Proof. First, we have after using the tower property of conditional expectations that 𝔼[𝑌](𝜏)=𝐞1exp(𝐴𝜏)𝐗(0).(5.3) Putting equal to 𝑌(0)/2 yields 𝐞11exp(𝐴𝜏)𝐗(0)=2𝐞1𝐗(0).(5.4) Assuming 𝐞𝑘𝐗(0)=0 for 𝑘=2,,𝑝, we find that 𝐗(0)=𝐞1𝑌(0), and hence the result follows.

Note that the first coordinate of 𝐗(0) is equal to 𝑌(0) by definition. For convenience, we let the other coordinates be equal to zero in the above result. In reality, we should estimate the other states of 𝐗(0) by filtering the temperature data series in order to reveal their value at time zero. This means that the half-life becomes state dependent for higher-order autoregressive models.

For a temperature dynamics based on the Stockholm estimates referred to above, we find the solution to the half-life equation in Lemma 5.1 to be 𝜏=5.94, that is, it takes on average slightly less than six days for today's temperature to revert half-way back to its long-term level.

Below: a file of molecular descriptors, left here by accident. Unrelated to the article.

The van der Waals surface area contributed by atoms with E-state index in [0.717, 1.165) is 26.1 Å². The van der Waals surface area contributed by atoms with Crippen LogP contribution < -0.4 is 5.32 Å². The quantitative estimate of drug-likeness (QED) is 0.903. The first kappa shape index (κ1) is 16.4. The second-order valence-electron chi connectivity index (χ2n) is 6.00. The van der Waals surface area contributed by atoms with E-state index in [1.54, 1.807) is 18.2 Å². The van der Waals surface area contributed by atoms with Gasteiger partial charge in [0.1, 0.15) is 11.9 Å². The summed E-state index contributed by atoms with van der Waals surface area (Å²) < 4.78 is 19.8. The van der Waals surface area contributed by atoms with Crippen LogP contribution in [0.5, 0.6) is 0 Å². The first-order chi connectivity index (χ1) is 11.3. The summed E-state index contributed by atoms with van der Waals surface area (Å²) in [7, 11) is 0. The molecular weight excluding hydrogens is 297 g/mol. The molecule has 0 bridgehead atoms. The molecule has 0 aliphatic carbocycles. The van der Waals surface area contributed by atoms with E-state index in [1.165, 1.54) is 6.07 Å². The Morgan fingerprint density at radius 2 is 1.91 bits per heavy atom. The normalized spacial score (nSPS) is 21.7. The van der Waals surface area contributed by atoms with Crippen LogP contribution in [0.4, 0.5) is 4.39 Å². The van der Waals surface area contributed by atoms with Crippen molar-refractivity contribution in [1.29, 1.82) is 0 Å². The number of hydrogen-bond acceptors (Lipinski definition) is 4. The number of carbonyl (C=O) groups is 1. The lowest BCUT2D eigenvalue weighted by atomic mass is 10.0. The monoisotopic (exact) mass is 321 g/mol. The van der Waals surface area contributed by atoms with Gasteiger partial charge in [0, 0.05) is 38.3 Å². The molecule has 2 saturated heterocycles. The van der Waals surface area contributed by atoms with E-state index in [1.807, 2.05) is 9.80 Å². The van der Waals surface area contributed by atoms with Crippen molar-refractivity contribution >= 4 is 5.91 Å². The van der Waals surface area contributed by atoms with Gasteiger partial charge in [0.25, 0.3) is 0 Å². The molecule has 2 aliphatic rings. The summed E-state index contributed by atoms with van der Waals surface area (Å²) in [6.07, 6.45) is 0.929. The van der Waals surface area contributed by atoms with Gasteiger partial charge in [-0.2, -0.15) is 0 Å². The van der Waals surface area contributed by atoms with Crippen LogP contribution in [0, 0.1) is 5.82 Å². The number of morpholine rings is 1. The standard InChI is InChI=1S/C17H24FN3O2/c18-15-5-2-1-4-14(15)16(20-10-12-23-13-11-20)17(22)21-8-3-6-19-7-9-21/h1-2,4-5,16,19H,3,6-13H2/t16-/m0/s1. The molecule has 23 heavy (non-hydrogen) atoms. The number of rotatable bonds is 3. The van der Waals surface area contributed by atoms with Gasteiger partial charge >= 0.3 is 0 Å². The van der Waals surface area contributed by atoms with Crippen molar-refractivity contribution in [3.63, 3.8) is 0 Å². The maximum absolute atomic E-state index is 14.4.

Let us investigate the contribution from the various terms in the CAT futures price dynamics in order to get a feeling for their relative importance in the context of weather derivatives. For illustrative purposes, we choose a June contract, which starts measurement at time 𝑇1=151 and ends at time 𝑇2=181 (supposing time is measured from January 1). Recall the CAT futures price in Proposition 4.1. The first term with the seasonal function is equal to 191.5. Suppose now that current time is one week prior to June 1, that is, 𝑡=144, and let 𝐞𝑘𝐗(𝑡)=0 for 𝑘=2,3, but recalling 𝐞1𝐗(𝑡)=𝑌(𝑡). We set 𝑌(𝑡)=5, meaning that the temperature is 5°C above the long-term mean level for that particular day. This leads to a value of 11.8 of the second term, which is around 5% of the value of the mean. By moving time 𝑡 to start of measurement, 𝑡=151, we get the value 37.6 of the second term instead, which is close to 20% of the contribution of the long-term function to the CAT-futures price. This shows that the mean reversion of the temperature dynamics towards the seasonal mean function kills the effect of daily temperature variations quickly, and when being far from start of measurement the CAT futures price will be essentially constant (and equal to the seasonal mean for the measurement period). However, as we get closer to the start of measurement, the effect of the temperature variations become gradually more important and will impact the CAT futures price significantly. In Dorfleitner and Wimmer [11], an example of a seasonal futures contract (Chicago HDD winter contract) is presented, where the price is constant except from the last week prior to measurement. Then the observed futures price starts to wiggle. The seasonal function plays a dominating role of setting the level of the price. It is worthwhile to emphasize that the length of measurement period is of importance here. The shorter the measurement period will be, the smaller will the damping factor 𝐚(𝑡,𝜏1,𝜏2) become, and the more sensitive the CAT futures price will become to variations in temperature. This effect is even more emphasized by the fact that the seasonal term becomes smaller with a smaller measurement period, increasing the relative importance of the second term. With the introduction of weekly futures contracts at the CME, this is an important observation. Obviously, the two last terms with the market price of risk can contribute arbitrarily high or little to the CAT futures price, by adjusting the level of 𝜃𝐵. In a concrete application, one would estimate the 𝜃𝐵 from historical CAT futures prices. Referring to the studies in Benth et al. [25] and Härdle and Lopez Cabrera [20], we find that 𝜃𝐵 of the size 0.2 is reasonable. Thus, the terms involving 𝜃𝐵 will contribute very little compared to the seasonal function and the second term.